I am about tennish-or-so years from retirement, depending on whether New York State decides in the interim to offer any retirement incentives to get us old guys out, and also whether there's any money to pay for my pension by the time I get there. Be that as it may, I do find myself wondering sometimes how much longer I'll be able to do this job in this increasingly hostile climate. Teachers are, more and more, being treated with distrust by the people charged with their governance, and are micromanaged to a fare-thee-well. As of next school year, New York teachers are going to be given a numerical grade at the end of the year -- the school year starts in two months and the state has yet to determine the formula by which this grade will be calculated.
The worst part, though, is the increasingly intense effort by legislators to control what we teach, despite the fact that they're not the ones who have training in pedagogy (or, necessarily, any expertise in educational policy). And I'm not just talking here about the repeated attempts by fundamentalist elected officials to mandate the teaching of creationism in biology classrooms; I'm talking about something far scarier, and further reaching.
Yesterday, a friend of mine who lives in Texas sent me a link to the Texas GOP website, which contains a summary of their official platform. (The platform itself is a pdf, so here's a link to a webpage where you can access it if interested.) And on page 13, under "Educating Our Children," we find the following:
Knowledge-Based Education – We oppose the teaching of Higher Order Thinking Skills (HOTS) (values clarification), critical thinking skills and similar programs that are simply a relabeling of Outcome-Based Education (OBE) (mastery learning) which focus on behavior modification and have the purpose of challenging the student’s fixed beliefs and undermining parental authority.This was one of those "I can't be reading that correctly" moments for me; I read it three times, and finally said, with some incredulity, "Nope, that's what it actually says." They're against critical thinking? They're against values clarification? Education should never challenge a student's fixed beliefs?
I'm sorry, Texas GOP. That's not just wrong, it's dangerously wrong. Might I remind you that the the most successful historical example of what you're proposing was the Hitler Youth program in Nazi Germany?
Even the word education, at its origin, doesn't mean "shut up and memorize this;" the word comes from the Latin verb educare, which means "to draw out." The idea is to give students ownership and pride in their own learning, to encourage them to draw out from their own minds creative solutions to problems and novel syntheses of the facts they've learned. In order to accomplish this, critical thinking is... well, critical. Great innovation does not come from blindly accepting the fixed beliefs and authority of your parents' generation -- it comes from questioning your own assumptions, and putting what you know together in a new, unexpected way.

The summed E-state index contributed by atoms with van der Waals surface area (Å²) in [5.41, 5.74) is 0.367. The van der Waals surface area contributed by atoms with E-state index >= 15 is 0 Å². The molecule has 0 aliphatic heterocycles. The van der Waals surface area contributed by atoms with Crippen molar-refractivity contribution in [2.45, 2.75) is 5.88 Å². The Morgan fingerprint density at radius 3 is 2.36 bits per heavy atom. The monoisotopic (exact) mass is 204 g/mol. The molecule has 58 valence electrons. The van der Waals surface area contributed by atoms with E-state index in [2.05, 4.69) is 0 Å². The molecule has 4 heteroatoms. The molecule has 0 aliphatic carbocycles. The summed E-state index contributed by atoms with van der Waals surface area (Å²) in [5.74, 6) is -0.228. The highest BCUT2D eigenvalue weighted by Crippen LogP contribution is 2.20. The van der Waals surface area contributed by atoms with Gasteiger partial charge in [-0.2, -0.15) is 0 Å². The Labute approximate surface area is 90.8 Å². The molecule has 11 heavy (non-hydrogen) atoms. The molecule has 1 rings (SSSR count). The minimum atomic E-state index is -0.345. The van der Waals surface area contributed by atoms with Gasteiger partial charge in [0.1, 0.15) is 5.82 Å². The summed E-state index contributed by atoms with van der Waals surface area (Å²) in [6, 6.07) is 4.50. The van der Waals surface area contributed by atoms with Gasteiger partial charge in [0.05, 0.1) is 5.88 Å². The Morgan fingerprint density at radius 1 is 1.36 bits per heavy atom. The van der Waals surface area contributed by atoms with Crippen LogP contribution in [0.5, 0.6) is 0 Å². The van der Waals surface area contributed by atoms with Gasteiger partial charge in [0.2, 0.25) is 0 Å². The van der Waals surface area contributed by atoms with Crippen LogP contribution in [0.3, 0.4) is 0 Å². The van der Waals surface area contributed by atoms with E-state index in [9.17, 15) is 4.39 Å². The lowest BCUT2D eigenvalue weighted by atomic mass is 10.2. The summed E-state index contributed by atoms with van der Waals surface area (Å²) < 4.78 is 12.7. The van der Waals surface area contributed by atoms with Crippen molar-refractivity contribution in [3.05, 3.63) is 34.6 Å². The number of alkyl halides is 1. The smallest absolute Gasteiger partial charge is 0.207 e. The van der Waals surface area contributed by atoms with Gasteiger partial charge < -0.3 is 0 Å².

And for me personally, I'm not going to stop challenging. In fact, I teach a semester-long elective class called Critical Thinking that is one of the most popular electives in the school, and on the first day of class, I walk in and say, "Hi, class. My name is Mr. Bonnet. Why should you believe anything I say?"
After a moment's stunned silence, someone usually says, "Because you're a teacher." (Every once in a while some wag will shout, "We don't!" To which I respond, "Good! You're on the right track.") To those who say, "Because you're a teacher," I say, "Why does that matter? Could a teacher be wrong? Could a teacher lie?"
Of course, they acquiesce (some of them with a bit of discomfort). So then I repeat my question; why would you believe what I'm saying?
This starts us off on an exploration of how you tell truth from lies; how you detect spin, marketing, bias, and half-truth; how to recognize logical fallacies; how to think critically in the realm of ethics and morals; and we end by taking apart the educational system, to give a thoughtful look at its successes and failures. And (importantly!) I never once interject my own beliefs; I needle everyone equally. When a student presses me to tell the class what I believe on a particular subject, my stock response is, "What I believe is irrelevant. My job is to challenge you to examine your own beliefs, not to superimpose mine."
And this sort of thing is, apparently, what the Texas GOP would like to see eliminated from schools. We mustn't have kids doubting the wisdom of the Powers-That-Be. We must keep education in the realm of the vocabulary list and worksheet packet. We mustn't challenge the status quo. (And the darker, more suspicious side of my brain adds, "And we mustn't have the younger generation recognizing it when they're being lied to or misled.")
Well, I'm sorry. You're wrong. What you're suggesting is the very antithesis of education. And the day I'm told that I can't do this any more -- that my teaching can't provoke, can't knock kids' preconceived notions off balance, can't ask the all-important question "Why do you think that?" -- that will be my last day in the classroom, because there won't be any place left in education for teachers like me.